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Originally published Friday, August 9, 2013 at 8:06 PM

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How to ‘grow’ a beautiful patio

Whether you have a new landscape or are just sprucing up your old patio, deck or terrace, consider these dos and don’ts from the pros as to what and where to plant.

Scripps Howard News Service

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It’s easy to create a drop-dead-gorgeous outdoor area for summer gatherings.

Whether you have a new landscape or are just sprucing up your old patio, deck or terrace, consider these dos and don’ts from the pros as to what and where to plant.

Don’t oversize plants. Designers know that a plant too large for an outdoor living space will eventually be hacked down to size or just removed altogether. Double check every plant for its mature height and diameter before using it in tight spaces.

Don’t use sharp plants. The recent interest in succulents includes many with potentially painful thorns and spines. These plants can seriously injure adults, children and pets. Having such plants at the edge of a patio or walkway can be especially hazardous.

Don’t use toxic plants. Because children tend to touch and sometimes eat much of what they discover, it’s wise to avoid patio plants that are poisonous. Some of the major offenders include morning glory, euphorbia, castor bean, foxglove and oleander.

Don’t use pungent plants. Not all flower scents are appealing, and some blooms mimic pheromones that smell musky and unpleasant to humans. Others can become unappealing if they’re too potent so close up. While this is a personal preference, beware of privet, female ginkgo tree, stinking hellebore, toyon and carob trees grown in and around outdoor living areas.

Don’t use oversized pots. Large planted pots are very heavy, and may bear more weight than an aging deck can handle. Large pots used for planting small patio trees or tropicals can be difficult to move or remove without heavy lifting. Whenever possible, place wheeled platforms under large pots so you can move them around to clean or relocate for winter protection.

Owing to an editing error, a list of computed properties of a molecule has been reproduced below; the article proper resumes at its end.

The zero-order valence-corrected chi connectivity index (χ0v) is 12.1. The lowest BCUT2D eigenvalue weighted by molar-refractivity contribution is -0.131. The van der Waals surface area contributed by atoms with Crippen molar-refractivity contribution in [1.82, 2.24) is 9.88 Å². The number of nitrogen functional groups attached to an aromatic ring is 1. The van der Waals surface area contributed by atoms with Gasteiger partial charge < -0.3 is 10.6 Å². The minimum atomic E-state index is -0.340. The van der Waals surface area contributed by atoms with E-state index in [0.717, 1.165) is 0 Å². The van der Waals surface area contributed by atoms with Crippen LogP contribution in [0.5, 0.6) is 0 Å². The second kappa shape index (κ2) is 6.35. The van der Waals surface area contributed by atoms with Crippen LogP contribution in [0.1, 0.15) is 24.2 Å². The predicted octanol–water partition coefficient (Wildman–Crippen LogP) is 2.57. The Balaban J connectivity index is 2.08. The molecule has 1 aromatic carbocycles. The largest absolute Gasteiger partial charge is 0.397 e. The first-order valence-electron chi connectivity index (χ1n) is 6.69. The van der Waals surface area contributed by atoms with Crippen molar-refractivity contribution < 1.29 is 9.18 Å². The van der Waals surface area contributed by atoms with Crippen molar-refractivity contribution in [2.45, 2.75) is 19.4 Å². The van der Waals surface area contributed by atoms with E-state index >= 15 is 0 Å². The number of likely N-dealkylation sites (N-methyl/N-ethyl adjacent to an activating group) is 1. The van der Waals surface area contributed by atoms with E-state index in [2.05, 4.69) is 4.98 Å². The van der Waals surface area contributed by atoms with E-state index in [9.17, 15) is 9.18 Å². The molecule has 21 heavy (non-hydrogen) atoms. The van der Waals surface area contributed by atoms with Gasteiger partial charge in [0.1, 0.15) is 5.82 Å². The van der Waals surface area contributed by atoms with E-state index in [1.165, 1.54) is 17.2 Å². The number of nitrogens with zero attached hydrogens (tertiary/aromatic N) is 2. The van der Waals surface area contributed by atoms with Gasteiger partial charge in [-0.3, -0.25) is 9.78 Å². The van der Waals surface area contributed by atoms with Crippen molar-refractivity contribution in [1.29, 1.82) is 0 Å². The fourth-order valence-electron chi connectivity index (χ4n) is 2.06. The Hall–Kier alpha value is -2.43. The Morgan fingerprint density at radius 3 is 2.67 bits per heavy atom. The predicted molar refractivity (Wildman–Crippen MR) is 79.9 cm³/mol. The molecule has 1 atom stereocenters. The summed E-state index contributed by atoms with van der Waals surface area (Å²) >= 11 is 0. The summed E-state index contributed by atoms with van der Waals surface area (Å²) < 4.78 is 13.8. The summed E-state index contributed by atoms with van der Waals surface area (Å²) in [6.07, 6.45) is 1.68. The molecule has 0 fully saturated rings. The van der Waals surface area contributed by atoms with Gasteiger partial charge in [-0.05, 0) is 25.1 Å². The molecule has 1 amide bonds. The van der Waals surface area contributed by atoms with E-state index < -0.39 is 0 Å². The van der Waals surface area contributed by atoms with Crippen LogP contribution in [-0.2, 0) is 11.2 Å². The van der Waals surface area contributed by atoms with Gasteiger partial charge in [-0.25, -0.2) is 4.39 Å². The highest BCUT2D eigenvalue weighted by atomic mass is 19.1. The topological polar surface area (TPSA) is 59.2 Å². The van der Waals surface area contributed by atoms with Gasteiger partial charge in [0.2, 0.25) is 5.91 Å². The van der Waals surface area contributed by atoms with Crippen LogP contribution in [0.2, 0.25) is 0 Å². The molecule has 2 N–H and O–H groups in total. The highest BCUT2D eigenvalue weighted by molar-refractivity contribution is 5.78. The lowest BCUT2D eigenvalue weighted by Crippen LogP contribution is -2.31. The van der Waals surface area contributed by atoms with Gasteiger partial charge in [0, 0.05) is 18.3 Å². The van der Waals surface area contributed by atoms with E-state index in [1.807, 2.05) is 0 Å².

Do plant fragrant flowers. The haunting scent of jasmine adds romance to a patio, particularly after dark when the source is less visible. Careful planting design can create a succession of seasonal aromatherapies. Position the various species to maximize the experience for you and your guests.

Do exploit close-up detail. While sitting on the patio, you’ll get an eyeful of close-up planting. This is where to grow intricately detailed flowers too often overlooked in a larger landscape. Plants with colored foliage can be mixed and matched here for interest in all seasons.

Do utilize trees in pots. Small trees in big pots are a designer’s most powerful tool for patios that lack ground for planting. They are great problem-solvers, too. A palm or crepe myrtle, to name two possibilities, can distract the eye from a large bare wall behind it. A row of such trees can become visual partitions to improve privacy or block unattractive views.

Do use diversity. Some homes don’t have views as such, so intricate planting combinations can really help. Use a wide variety of small plants with exquisite qualities.

Do plant for seasoning. Culinary herbs are convenient to pinch and cut when you need fresh flavors in the kitchen. Woody herbs such as rosemary and lavender make first-class landscape plants in pots or in ground.

Whenever you consider a new plant for porch or patio, keep these tips in mind. There is no other part of your yard that will receive such scrutiny, so it’s worth the time, money and effort to choose the right plants.

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